Getting a bit more morbid, I started just looking up death in general and trying to find ways to describe the meaning of life and death itself. Most of the search results bestowed peer-reviewed journals which were interesting to read but were very much off track. It helped in coming up with the search term “Grief and Loss in the Family” which didn’t necessarily give me anything on the Sierra College Library site.
However, I can’t discredit the Sierra College Library too much as the website did lead me to an article labeled Cheating / Death by Laura Bernstein-Machlay. I believe the more morbid search term led me to find this article.
Laura Bernstein-Machlay begins her article with a story about her daughter and allowing her to win in whatever card game they played. Bernstein-Machlay goes on to recount her own childhood experiences with her Bubby and Zaidy, playing different card games that she was allowed to win.
It reminded me of all the times I watched my family play various card games: Poker, Pinochle, Guts. At a young age, I was always fascinated by the heavy, all-white plastic bottle filled with coins that my grandparents had. As I grew older, I just sat in the living room and listened to the conversation about whatever card game they decided to play at family gatherings, but my grandpa wanted me to be involved.
Screw Your Neighbor was his preferred choice, the objective requiring the lowest card possible, King card being the highest while Aces are the lowest. With laughter and smirks, I was used to hearing my family’s groans and my grandma’s tsks when I gave them my bad cards. When Caleb came into my life, my grandpa wanted to indoctrinate him into the card game schemes as well, even if he wasn’t that good at it.
Nonetheless, there was more to Bernstein-Machlay’s article as I continued reading. She mentions the funeral of her Zaidy and being approached by a woman, Sadie Braverman.
“Just to say, your grandparents were proud as can be of you, of all their granddaughters.”
It was the quote that stuck out to me the most. Something I have struggled with since the passing of both grandparents. I wonder if they’re proud of the woman I am becoming. Knowing I will never hear their love and praises one last time eats away at me. In spite of that, it made me smile and I was comforted by the simplicity of another person’s words.
After reading Cheating / Death by Laura Bernstein-Machlay, I couldn’t find anything else that resonated with me on the Sierra College Library website, so I set off to Google. There were way too many sentences I came up with, yet they all led to articles helping people with their grieving process. They were all about the same, albeit nice to read. Fortunately, I stumbled upon an article titled Losing a Grandparent as an Adult Can Be Incredibly Isolating by Megan Ward.
Ward’s article highlighted the emotions that came with losing a grandparent as someone in their twenties.
“I was lucky to have the relationship I did have with my granddad, but I know it’s not something everyone can understand. For those of us experiencing this loss, it’s made all the more isolating by the fact that in your twenties you are apart from those who feel it as hard as you do.”
Ward’s article allowed me to confront myself with the emotions I had. Indeed it felt isolating, but why? I was surrounded by family, even if we were small in numbers. While Caleb wasn’t with me for this passing experience due to being a Canadian citizen during Covid, my family was still there to support me and witness my ugly faces as I try hard not to crack into tears with just a mention of my grandparents. They know I’m sensitive and cry at the smallest things, and I don’t want to burden my emotions onto others. The feeling of having to swallow down every emotion I have is quite strong. I don’t want to mention it out of pity, but just as a thing that unfortunately happened. I’m still trying to fix my instant tears with this notion in mind.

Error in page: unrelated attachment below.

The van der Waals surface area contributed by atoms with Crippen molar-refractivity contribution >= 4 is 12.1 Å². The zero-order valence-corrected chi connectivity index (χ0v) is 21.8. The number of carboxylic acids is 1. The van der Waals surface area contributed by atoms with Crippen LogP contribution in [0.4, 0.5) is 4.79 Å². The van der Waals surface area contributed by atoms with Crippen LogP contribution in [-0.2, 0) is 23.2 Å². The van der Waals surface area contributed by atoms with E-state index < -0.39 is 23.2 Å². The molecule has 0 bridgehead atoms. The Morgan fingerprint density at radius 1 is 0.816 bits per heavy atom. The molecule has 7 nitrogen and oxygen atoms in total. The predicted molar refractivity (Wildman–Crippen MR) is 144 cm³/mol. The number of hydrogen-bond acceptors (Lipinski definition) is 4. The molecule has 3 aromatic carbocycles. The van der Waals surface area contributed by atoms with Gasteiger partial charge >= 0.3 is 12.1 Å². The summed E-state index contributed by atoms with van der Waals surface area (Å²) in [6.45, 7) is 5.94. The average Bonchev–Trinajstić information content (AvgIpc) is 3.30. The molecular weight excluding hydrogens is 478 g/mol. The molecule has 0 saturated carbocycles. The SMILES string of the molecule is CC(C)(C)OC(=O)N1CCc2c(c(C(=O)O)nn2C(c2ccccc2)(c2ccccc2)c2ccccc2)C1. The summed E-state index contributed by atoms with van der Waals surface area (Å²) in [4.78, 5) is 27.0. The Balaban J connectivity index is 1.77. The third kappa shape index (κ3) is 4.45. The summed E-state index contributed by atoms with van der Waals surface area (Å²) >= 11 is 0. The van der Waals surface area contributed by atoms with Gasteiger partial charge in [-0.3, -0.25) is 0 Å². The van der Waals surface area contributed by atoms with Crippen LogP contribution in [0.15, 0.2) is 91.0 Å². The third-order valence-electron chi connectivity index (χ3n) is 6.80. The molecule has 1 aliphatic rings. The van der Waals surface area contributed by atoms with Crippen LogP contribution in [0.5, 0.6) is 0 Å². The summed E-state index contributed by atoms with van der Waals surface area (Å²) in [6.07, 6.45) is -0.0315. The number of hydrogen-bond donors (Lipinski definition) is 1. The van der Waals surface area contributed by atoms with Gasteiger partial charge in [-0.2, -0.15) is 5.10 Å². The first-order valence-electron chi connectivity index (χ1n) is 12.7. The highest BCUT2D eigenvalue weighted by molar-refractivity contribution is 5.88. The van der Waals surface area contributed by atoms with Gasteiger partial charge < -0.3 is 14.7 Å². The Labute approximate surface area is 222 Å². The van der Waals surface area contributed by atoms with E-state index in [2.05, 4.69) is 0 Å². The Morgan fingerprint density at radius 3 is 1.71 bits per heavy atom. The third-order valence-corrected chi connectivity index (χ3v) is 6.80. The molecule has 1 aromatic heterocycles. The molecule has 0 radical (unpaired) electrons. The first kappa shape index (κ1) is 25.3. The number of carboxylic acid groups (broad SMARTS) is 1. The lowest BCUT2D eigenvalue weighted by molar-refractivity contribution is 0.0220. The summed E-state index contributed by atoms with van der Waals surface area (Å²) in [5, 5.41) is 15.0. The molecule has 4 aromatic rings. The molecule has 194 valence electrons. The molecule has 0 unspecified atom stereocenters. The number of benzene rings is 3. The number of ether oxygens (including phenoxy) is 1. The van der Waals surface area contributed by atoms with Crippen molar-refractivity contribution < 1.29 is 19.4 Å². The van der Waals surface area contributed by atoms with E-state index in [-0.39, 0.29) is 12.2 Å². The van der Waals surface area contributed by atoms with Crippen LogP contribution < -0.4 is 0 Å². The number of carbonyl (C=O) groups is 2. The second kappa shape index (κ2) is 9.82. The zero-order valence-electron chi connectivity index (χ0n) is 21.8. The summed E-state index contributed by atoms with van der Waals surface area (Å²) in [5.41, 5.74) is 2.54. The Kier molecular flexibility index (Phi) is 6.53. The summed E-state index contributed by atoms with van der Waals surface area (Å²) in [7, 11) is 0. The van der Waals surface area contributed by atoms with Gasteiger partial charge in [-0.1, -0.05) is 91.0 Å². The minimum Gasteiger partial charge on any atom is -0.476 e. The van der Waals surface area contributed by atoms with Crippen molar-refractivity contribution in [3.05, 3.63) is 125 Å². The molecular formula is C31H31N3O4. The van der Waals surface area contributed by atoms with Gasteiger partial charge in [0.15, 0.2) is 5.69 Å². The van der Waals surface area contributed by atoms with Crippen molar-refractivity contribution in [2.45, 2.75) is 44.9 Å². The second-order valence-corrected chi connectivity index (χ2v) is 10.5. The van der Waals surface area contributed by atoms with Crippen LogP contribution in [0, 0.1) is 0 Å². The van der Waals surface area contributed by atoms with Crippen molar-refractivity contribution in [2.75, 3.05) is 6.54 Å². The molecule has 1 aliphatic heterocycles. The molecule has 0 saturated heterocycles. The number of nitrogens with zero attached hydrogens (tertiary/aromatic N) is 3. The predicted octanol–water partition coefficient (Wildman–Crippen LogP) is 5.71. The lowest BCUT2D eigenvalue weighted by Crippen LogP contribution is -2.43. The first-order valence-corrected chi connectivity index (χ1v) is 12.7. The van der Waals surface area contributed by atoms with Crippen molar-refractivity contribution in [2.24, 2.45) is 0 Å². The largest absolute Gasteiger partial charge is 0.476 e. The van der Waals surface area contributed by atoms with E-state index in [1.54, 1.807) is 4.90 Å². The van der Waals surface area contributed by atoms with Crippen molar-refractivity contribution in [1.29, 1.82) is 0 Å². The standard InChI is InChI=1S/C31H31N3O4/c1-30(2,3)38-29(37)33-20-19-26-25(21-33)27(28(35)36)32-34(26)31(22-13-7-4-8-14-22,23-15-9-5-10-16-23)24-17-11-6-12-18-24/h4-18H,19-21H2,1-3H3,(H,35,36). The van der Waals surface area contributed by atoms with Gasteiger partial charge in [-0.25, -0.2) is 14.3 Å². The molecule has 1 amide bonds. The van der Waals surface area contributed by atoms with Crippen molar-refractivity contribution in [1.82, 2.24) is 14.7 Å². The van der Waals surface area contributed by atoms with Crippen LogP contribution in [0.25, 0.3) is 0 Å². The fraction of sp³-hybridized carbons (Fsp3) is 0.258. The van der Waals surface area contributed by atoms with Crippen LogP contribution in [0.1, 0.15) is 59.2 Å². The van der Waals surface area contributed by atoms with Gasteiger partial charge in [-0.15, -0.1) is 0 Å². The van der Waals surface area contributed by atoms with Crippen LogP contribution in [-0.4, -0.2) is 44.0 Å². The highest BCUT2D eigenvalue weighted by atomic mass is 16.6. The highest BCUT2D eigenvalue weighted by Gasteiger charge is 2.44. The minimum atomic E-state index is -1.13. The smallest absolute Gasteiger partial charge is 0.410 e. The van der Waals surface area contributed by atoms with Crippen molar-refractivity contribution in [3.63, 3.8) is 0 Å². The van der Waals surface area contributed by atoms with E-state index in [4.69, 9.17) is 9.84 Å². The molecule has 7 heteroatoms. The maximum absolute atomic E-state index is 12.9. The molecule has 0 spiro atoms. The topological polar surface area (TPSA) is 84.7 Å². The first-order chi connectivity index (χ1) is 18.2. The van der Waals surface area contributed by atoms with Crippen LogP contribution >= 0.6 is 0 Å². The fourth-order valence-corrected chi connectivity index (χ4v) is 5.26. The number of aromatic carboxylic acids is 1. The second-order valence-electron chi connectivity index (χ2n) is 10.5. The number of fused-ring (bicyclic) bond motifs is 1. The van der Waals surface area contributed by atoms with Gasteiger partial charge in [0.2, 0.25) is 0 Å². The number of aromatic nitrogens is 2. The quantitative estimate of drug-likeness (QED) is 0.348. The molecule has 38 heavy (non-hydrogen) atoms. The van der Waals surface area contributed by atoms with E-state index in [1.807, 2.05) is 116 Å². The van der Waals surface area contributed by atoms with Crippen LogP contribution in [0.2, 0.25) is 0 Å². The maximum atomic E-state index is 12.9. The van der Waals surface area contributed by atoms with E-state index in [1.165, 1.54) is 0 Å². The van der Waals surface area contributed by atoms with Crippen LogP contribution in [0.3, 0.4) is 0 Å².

It’s also incredibly awkward to speak about Even while writing this, the people I hang out with on a daily basis that keep me sidetracked with video games and laughter don’t even know that my grandma passed.
I just didn’t want to hear another “sorry to hear that.”
Backing out of Ward’s article, I clicked on Why People Don’t Take the Death of a Grandparent Seriously a few links away. Written by Emma Taylor, she calls attention to the less sympathetic and awkward comments friends can make. However, Taylor put into words what I couldn’t understand until now, saying “As grandparents go, they’re the gold standard. They were a continual solid presence, and I probably took their unconditional consistency in my life for granted at times.”
My grandparents were an “unconditional consistency in my life” too, even if we went months without seeing them. I knew of their unconditional love for me, the lengths they went through just for me and that has been kicked out from underneath my feet. Reading all of these beautifully written articles made me weep and understand my feelings just a little bit better.
Stories in the Garage
“You should get an interview with your family” is what my professor told me when I shared the family dynamic we had. It wasn’t too hard; we lived together and see each other every day. But I procrastinated once again quite a bit.
The wound of loss was still open, and I was nervous to speak up. Weeks prior, I mentioned it offhand to my mom that I would need an interview with her and my dad about my grandparents.
“What would you even be asking?” she said.
“I’m not sure yet, I’ll have to look into it,” was all I could say at the time.